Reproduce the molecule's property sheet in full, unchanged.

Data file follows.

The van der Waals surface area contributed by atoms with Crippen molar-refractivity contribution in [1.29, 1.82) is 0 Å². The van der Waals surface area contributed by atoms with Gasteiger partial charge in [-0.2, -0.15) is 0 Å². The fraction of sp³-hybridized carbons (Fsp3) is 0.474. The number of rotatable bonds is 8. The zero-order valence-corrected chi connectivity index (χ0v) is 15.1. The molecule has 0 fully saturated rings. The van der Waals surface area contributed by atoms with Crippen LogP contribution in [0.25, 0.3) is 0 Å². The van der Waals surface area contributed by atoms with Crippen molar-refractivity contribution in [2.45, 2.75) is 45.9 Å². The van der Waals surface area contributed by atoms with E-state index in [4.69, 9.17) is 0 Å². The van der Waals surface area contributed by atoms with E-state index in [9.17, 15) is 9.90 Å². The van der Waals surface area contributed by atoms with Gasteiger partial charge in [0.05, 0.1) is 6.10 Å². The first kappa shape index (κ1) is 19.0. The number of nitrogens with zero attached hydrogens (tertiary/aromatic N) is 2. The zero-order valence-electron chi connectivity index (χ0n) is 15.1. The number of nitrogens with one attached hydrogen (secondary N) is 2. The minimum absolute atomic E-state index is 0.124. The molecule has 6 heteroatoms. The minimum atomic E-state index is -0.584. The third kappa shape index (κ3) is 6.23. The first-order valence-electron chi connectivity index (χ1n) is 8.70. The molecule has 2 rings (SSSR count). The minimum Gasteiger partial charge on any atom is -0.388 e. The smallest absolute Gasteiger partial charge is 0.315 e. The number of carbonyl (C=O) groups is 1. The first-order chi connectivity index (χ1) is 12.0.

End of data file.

The van der Waals surface area contributed by atoms with Crippen molar-refractivity contribution in [1.29, 1.82) is 0 Å². The van der Waals surface area contributed by atoms with Gasteiger partial charge in [-0.2, -0.15) is 0 Å². The fraction of sp³-hybridized carbons (Fsp3) is 0.474. The number of rotatable bonds is 8. The zero-order valence-corrected chi connectivity index (χ0v) is 15.1. The molecule has 0 fully saturated rings. The van der Waals surface area contributed by atoms with Crippen LogP contribution in [0.25, 0.3) is 0 Å². The van der Waals surface area contributed by atoms with Crippen molar-refractivity contribution in [2.45, 2.75) is 45.9 Å². The van der Waals surface area contributed by atoms with E-state index in [4.69, 9.17) is 0 Å². The van der Waals surface area contributed by atoms with E-state index in [9.17, 15) is 9.90 Å². The van der Waals surface area contributed by atoms with Gasteiger partial charge in [0.05, 0.1) is 6.10 Å². The first kappa shape index (κ1) is 19.0. The number of nitrogens with zero attached hydrogens (tertiary/aromatic N) is 2. The zero-order valence-electron chi connectivity index (χ0n) is 15.1. The number of nitrogens with one attached hydrogen (secondary N) is 2. The minimum absolute atomic E-state index is 0.124. The molecule has 6 heteroatoms. The minimum atomic E-state index is -0.584. The third kappa shape index (κ3) is 6.23. The first-order valence-electron chi connectivity index (χ1n) is 8.70. The molecule has 2 rings (SSSR count). The minimum Gasteiger partial charge on any atom is -0.388 e. The smallest absolute Gasteiger partial charge is 0.315 e. The number of carbonyl (C=O) groups is 1. The first-order chi connectivity index (χ1) is 12.0.